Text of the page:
Host: Yeah, I mean if you’re a US citizen in Canada you’re almost better off not to do any of these investments and to keep it US-focused.

Matt: Yeah, US ETFs is a solution or individual stocks and bonds of Canadian or US investments are ok. There are some work arounds to this PFIC issue I talked about, special filings that you can do but it becomes complicated and expensive.

Host: Let’s talk about what if you’re a Canadian who spends a lot of time in the United States or has a rental property there, what do they need to be thinking about?

Matt: Well, how they’re going to spend more time in the sun in the winter will probably be the first part! But if there’s a rental property, which a lot of Canadians will have, well Canadians aren’t always sure “do I have to file taxes in Canada or the US?” Well the answer is you have to file in both countries.

Host: Really?

Matt: Yeah, the income in the US is taxable there (if you’re not a US citizen and just Canadian) you have to pay tax to the IRS on your US rental income. And then, you have to go and file in Canada because you have to report your worldwide income. Again, you do get a credit for the taxes you pay in the US, and then you could offset the Canadian tax.

Host: When you say you get a credit, do you get a credit for the full amount that you paid in the United States to offset the Canadian income?

Matt: Yeah in that case you would, but I mean there are some complicated formulas to determine the ratio of how much credit you can use, but in that scenario you should be able to get a full credit for the taxes you paid in the US.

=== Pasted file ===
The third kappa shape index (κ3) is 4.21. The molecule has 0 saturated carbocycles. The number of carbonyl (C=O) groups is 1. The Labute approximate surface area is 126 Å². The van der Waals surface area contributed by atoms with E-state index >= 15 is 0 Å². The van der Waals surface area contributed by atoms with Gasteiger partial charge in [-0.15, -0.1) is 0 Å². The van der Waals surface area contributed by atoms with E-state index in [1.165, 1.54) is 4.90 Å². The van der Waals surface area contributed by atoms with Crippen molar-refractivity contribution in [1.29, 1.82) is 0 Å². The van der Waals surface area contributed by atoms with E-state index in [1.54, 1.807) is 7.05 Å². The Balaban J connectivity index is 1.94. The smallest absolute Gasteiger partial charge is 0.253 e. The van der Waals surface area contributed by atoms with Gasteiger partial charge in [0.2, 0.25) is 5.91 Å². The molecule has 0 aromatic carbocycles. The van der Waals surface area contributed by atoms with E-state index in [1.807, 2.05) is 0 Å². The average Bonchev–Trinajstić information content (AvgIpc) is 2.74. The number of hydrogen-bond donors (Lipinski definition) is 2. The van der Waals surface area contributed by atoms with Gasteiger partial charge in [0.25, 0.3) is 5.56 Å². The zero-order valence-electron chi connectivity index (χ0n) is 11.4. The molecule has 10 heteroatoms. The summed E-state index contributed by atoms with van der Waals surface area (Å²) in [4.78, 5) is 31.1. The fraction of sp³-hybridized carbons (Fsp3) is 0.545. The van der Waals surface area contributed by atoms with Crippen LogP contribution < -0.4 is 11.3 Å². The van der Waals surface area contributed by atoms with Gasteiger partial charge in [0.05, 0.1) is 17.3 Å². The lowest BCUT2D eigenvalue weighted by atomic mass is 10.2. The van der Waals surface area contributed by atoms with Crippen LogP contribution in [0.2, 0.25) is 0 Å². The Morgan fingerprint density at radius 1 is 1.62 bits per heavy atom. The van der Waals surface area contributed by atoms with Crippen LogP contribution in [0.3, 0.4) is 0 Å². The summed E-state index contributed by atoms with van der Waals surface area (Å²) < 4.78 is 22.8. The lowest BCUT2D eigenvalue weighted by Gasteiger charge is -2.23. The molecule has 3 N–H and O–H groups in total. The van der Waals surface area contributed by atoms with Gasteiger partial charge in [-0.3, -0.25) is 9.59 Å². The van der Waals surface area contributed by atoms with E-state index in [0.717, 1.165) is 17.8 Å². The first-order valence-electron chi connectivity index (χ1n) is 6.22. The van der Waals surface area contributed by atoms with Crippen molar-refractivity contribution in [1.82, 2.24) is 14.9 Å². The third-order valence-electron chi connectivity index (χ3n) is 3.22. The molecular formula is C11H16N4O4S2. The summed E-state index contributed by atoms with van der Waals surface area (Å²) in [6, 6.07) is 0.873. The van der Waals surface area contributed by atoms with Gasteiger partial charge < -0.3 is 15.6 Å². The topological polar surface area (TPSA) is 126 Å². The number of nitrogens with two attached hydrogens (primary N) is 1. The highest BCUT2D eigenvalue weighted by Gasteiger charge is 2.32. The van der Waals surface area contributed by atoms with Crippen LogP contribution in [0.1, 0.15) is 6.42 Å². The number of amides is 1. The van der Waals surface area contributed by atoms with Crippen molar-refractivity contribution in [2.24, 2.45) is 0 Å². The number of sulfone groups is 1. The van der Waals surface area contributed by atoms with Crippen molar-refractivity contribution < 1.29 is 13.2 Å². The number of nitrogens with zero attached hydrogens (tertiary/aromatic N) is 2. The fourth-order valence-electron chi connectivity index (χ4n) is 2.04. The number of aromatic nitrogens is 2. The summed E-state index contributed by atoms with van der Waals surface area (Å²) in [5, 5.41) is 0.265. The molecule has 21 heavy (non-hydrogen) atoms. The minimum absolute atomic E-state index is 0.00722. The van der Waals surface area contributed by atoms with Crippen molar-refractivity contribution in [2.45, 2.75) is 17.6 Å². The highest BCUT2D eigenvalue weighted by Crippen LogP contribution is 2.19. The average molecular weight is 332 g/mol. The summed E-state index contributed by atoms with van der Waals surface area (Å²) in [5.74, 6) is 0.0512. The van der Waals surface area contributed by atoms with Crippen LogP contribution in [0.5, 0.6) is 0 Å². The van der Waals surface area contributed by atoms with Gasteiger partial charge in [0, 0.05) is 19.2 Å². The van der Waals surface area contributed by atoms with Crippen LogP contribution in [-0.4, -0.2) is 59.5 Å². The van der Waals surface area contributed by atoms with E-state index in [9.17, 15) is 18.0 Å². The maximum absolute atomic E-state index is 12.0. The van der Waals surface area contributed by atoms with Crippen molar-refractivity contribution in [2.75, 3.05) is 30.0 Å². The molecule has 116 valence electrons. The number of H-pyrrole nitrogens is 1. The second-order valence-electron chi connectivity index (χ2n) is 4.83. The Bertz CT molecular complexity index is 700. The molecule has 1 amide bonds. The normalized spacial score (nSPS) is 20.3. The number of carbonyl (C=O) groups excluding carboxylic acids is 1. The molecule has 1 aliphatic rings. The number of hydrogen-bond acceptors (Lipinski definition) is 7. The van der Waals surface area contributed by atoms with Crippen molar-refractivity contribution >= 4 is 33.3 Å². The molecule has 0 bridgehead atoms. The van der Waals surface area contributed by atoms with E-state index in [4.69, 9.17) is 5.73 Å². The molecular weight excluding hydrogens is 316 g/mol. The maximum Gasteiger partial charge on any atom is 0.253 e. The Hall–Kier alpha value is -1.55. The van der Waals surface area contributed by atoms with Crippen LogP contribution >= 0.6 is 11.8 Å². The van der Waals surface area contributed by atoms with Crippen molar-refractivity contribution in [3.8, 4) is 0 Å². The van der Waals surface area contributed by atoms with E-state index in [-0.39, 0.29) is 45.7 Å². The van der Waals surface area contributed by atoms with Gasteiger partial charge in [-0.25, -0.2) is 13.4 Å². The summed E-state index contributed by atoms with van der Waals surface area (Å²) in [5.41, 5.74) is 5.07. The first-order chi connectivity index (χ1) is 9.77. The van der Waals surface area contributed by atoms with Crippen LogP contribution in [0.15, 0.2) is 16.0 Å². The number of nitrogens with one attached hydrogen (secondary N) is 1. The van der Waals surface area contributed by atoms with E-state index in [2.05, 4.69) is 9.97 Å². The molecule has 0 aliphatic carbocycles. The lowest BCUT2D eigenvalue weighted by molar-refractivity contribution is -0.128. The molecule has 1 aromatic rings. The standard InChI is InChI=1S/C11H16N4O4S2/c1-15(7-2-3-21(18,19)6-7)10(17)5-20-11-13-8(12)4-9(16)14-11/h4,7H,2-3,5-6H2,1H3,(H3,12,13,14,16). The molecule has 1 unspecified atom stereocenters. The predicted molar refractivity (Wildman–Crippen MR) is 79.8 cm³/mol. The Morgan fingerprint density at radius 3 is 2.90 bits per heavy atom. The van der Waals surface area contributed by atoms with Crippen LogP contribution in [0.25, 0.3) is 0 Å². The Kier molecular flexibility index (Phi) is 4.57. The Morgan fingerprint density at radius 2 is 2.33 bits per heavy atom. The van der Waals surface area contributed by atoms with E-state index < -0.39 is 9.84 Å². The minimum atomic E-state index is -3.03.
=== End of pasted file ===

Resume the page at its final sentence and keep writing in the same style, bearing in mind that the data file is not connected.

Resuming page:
Host: And then what kind of exchange rate would they use? Average of the year?

Matt: Yeah, they do. They put out rates that they would like taxpayers to use every year.

Host: Ok, and then with respect to Canadians thinking to move to the United States what do you need to be aware of?

Matt: Oh, well if you have either moved or are thinking of moving, Canada in some ways is much nicer to people who move away from Canada, than the IRS. The IRS we said, if they’re still living here you’re still subject to tax. Canada let’s you go. If you’re not a resident anymore then you don’t have to pay tax to Canada on your worldwide income. But, it could give rise to something called Departure Tax. So that sounds scary, it’s not an additional tax. If you’re departing Canada you may have this tax, its just like capital gains tax, and everyone’s familiar with capital gains tax, especially your viewers who are investors with capital gains. You pay that when you sell something, when you die or when you depart. So the earliest of those events will trigger the capital gain tax or the departure tax. Some assets are completely exempt from departure tax.

Host: Oh, like what?

Matt: Canadian real estate, no departure tax. RRSPs, no departure tax. But if you have let’s say shares of private companies or even public companies, if you have accrued gains there could be a tax on departure. It’s like the realizing of that unrealized gain.

Host: For publicly traded companies here is Canada?

Matt: Sure.

Host: But you might want to hold, ok.

Matt: Yeah, if you have shares of Apple that were like $100 and they’ve gone up to $200 you have an unrealized gain, there’s a tax imbedded in there.